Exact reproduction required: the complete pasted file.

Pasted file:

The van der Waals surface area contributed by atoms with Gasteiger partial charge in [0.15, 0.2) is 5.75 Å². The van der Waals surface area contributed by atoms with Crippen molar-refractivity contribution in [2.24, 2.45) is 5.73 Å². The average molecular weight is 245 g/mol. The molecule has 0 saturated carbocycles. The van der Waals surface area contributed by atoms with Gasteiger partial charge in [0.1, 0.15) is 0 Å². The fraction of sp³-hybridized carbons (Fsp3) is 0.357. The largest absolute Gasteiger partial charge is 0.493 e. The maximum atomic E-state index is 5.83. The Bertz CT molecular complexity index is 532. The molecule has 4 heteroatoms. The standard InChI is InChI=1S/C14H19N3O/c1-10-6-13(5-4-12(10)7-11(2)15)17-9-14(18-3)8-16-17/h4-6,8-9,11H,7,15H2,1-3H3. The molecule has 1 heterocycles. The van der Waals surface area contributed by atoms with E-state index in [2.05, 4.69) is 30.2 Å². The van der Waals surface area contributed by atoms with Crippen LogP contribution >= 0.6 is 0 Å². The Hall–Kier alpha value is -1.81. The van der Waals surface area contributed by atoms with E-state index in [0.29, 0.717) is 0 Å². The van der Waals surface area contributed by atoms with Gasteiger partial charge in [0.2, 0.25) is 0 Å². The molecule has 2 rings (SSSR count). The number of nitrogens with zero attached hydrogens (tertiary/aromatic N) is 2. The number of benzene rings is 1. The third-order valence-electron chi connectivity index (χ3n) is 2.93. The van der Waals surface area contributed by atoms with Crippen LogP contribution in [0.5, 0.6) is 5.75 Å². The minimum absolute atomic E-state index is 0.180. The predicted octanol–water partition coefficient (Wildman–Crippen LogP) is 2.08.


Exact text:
The van der Waals surface area contributed by atoms with Gasteiger partial charge in [0.15, 0.2) is 5.75 Å². The van der Waals surface area contributed by atoms with Crippen molar-refractivity contribution in [2.24, 2.45) is 5.73 Å². The average molecular weight is 245 g/mol. The molecule has 0 saturated carbocycles. The van der Waals surface area contributed by atoms with Gasteiger partial charge in [0.1, 0.15) is 0 Å². The fraction of sp³-hybridized carbons (Fsp3) is 0.357. The largest absolute Gasteiger partial charge is 0.493 e. The maximum atomic E-state index is 5.83. The Bertz CT molecular complexity index is 532. The molecule has 4 heteroatoms. The standard InChI is InChI=1S/C14H19N3O/c1-10-6-13(5-4-12(10)7-11(2)15)17-9-14(18-3)8-16-17/h4-6,8-9,11H,7,15H2,1-3H3. The molecule has 1 heterocycles. The van der Waals surface area contributed by atoms with E-state index in [2.05, 4.69) is 30.2 Å². The van der Waals surface area contributed by atoms with Crippen LogP contribution >= 0.6 is 0 Å². The Hall–Kier alpha value is -1.81. The van der Waals surface area contributed by atoms with E-state index in [0.29, 0.717) is 0 Å². The van der Waals surface area contributed by atoms with Gasteiger partial charge in [0.2, 0.25) is 0 Å². The molecule has 2 rings (SSSR count). The number of nitrogens with zero attached hydrogens (tertiary/aromatic N) is 2. The number of benzene rings is 1. The third-order valence-electron chi connectivity index (χ3n) is 2.93. The van der Waals surface area contributed by atoms with Crippen LogP contribution in [0.5, 0.6) is 5.75 Å². The minimum absolute atomic E-state index is 0.180. The predicted octanol–water partition coefficient (Wildman–Crippen LogP) is 2.08.